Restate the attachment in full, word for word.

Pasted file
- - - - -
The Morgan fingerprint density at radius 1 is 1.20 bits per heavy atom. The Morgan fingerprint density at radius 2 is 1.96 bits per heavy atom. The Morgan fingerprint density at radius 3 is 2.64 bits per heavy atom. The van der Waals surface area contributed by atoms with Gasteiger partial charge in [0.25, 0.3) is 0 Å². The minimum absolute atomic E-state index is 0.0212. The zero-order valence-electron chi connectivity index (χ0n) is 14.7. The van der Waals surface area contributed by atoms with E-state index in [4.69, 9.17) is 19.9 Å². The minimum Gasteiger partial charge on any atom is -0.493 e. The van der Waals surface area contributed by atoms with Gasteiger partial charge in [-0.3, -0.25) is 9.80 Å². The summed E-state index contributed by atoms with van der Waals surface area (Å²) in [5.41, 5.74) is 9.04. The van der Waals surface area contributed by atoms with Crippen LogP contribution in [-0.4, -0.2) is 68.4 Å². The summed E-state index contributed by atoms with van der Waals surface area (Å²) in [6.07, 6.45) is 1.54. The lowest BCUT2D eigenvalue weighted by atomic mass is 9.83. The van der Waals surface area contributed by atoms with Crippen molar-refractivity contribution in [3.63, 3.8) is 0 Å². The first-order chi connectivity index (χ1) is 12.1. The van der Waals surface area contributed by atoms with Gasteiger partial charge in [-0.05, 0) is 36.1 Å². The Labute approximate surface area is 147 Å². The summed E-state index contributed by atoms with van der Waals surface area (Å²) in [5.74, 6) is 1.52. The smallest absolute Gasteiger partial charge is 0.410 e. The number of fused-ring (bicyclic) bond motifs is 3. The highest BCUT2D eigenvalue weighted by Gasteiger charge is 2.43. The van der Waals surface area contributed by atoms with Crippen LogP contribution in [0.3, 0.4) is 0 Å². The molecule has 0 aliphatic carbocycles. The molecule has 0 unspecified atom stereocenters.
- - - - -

The Morgan fingerprint density at radius 1 is 1.20 bits per heavy atom. The Morgan fingerprint density at radius 2 is 1.96 bits per heavy atom. The Morgan fingerprint density at radius 3 is 2.64 bits per heavy atom. The van der Waals surface area contributed by atoms with Gasteiger partial charge in [0.25, 0.3) is 0 Å². The minimum absolute atomic E-state index is 0.0212. The zero-order valence-electron chi connectivity index (χ0n) is 14.7. The van der Waals surface area contributed by atoms with E-state index in [4.69, 9.17) is 19.9 Å². The minimum Gasteiger partial charge on any atom is -0.493 e. The van der Waals surface area contributed by atoms with Gasteiger partial charge in [-0.3, -0.25) is 9.80 Å². The summed E-state index contributed by atoms with van der Waals surface area (Å²) in [5.41, 5.74) is 9.04. The van der Waals surface area contributed by atoms with Crippen LogP contribution in [-0.4, -0.2) is 68.4 Å². The summed E-state index contributed by atoms with van der Waals surface area (Å²) in [6.07, 6.45) is 1.54. The lowest BCUT2D eigenvalue weighted by atomic mass is 9.83. The van der Waals surface area contributed by atoms with Crippen molar-refractivity contribution in [3.63, 3.8) is 0 Å². The first-order chi connectivity index (χ1) is 12.1. The van der Waals surface area contributed by atoms with Gasteiger partial charge in [-0.05, 0) is 36.1 Å². The Labute approximate surface area is 147 Å². The summed E-state index contributed by atoms with van der Waals surface area (Å²) in [5.74, 6) is 1.52. The smallest absolute Gasteiger partial charge is 0.410 e. The number of fused-ring (bicyclic) bond motifs is 3. The highest BCUT2D eigenvalue weighted by Gasteiger charge is 2.43. The van der Waals surface area contributed by atoms with Crippen LogP contribution in [0.3, 0.4) is 0 Å². The molecule has 0 aliphatic carbocycles. The molecule has 0 unspecified atom stereocenters.